As the country reels and responds to the life-threatening COVID-19, the national emergency has woefully exposed the disparity in America’s market-driven health care system, leaving minority communities throughout the nation in despair.
In Texas, 25 percent of confirmed COVID-19 cases are Hispanic, 11.4 percent are African American and 4.4 percent are Asian.
Across the country, minorities are dying from the disease at an alarming rate.
Texas, in general, has a troubling rate of uninsured. Approximately 5 million Texans under 65 do not have health insurance, according to a 2019 report authored by the Texas Alliance for Health Care. That’s nearly 17 percent of the state’s population.
“Our Hispanic community suffers from a higher rate of chronic illness and has less access to health care in our state,” wrote state Rep. Celia Israel (D-Austin) in an email to Reform Austin. “Since COVID-19 is riskier for individuals with chronic illnesses like heart disease and diabetes, we’re seeing a disproportionate impact on our communities of color during this crisis.”
In the Lone Star State, 29 percent of Hispanics/Latinos do not possess health insurance as opposed to only 12 percent of whites, according to the Texas Medical Association. Noncitizens are three times more likely to not have insurance. Many undocumented workers are employed in workforce sectors that don’t traditionally provide health care benefits.
“Yes, the lack of access to health care in Texas has taken our situation from bad to worse in the wake of COVID-19. To put this into context, nearly one in three Hispanic Texans are uninsured,” Israel said. “When Texans do not receive routine health care and when they do not have an established primary care provider, Texans face a lack of treatment or much slower treatment in response to COVID-19 — which is leaving us with devastating outcomes for too many Texas families.”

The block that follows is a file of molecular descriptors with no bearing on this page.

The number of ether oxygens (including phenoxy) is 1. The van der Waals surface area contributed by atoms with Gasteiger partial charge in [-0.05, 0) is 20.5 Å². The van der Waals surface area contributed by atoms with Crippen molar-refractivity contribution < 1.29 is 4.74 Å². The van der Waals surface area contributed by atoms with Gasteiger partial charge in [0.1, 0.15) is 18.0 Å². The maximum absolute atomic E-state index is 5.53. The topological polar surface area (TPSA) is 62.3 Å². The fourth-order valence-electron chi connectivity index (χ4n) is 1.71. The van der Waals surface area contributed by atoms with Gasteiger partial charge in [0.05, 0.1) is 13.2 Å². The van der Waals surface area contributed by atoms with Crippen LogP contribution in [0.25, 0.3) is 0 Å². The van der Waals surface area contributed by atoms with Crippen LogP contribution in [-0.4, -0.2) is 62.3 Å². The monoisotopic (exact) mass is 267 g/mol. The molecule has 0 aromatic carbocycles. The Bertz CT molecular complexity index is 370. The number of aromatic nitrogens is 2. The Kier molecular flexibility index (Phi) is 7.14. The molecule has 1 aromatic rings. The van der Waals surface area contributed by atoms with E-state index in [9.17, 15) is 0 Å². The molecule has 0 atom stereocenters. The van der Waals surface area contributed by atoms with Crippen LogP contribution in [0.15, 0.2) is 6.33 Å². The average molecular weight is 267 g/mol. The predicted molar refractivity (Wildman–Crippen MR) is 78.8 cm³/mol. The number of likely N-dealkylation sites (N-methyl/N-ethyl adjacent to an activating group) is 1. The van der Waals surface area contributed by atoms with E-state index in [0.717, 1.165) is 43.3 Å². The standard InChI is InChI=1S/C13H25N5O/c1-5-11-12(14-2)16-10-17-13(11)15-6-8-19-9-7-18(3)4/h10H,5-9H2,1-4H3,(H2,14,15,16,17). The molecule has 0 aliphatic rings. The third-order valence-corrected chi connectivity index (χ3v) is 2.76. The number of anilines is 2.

Texas has had the highest rate of uninsured people in the nation for years, Bee Moorhead, executive director at the faith-based nonprofit Texas Interfaith Center for Public Policy, told Reform Austin in an interview.
“The virus doesn’t discriminate, and it kind of lays bare the historic discrimination that the state has been able to … sidestep decade after decade,” she said.
Moorhead said cultural stereotyping and historical attitudes play a role in the issue but the pandemic has clearly underscored that one person’s health is connected to both their neighbor and the random stranger regardless of their ethnicity or socioeconomic class.
Sofia Sepulveda, health care organizer at the Texas Organizing Project, a membership-based organization that conducts direct action organizing and undertakes grassroots lobbying efforts, said history is a part of health care disparity and subsequent widespread disease victimization in the Hispanic and African American communities, but politics is also a driving force. She said Gov. Greg Abbott’s intentions aren’t malevolent but political; his policies are set to appease his base of supporters.
“We need to do something on health care, and I don’t think Abbott is willing to expand Medicaid because he wants to cater to his base, and he’d much rather see a high spike on deaths in the Latino and black population than doing the right thing,” she said.
Many of the victims of COVID-19 had underlying health problems such as diabetes, Sepulveda said and indicated the majority of communities afflicted with diabetes in the state are Latino and African American. She further noted the availability of testing favors those who have money and is not readily accessible to those of lower incomes.
“It’s not surprising to see people of color are getting COVID-19 at rates higher than the rest of the population,” Israel wrote. “Latinos and African Americans tend to be younger, and they work in every segment of our economy. We are nurses, we are roofers, we are truckers, and we are grocers. We are essential employees and don’t always have the kind of jobs that allow for telecommuting.”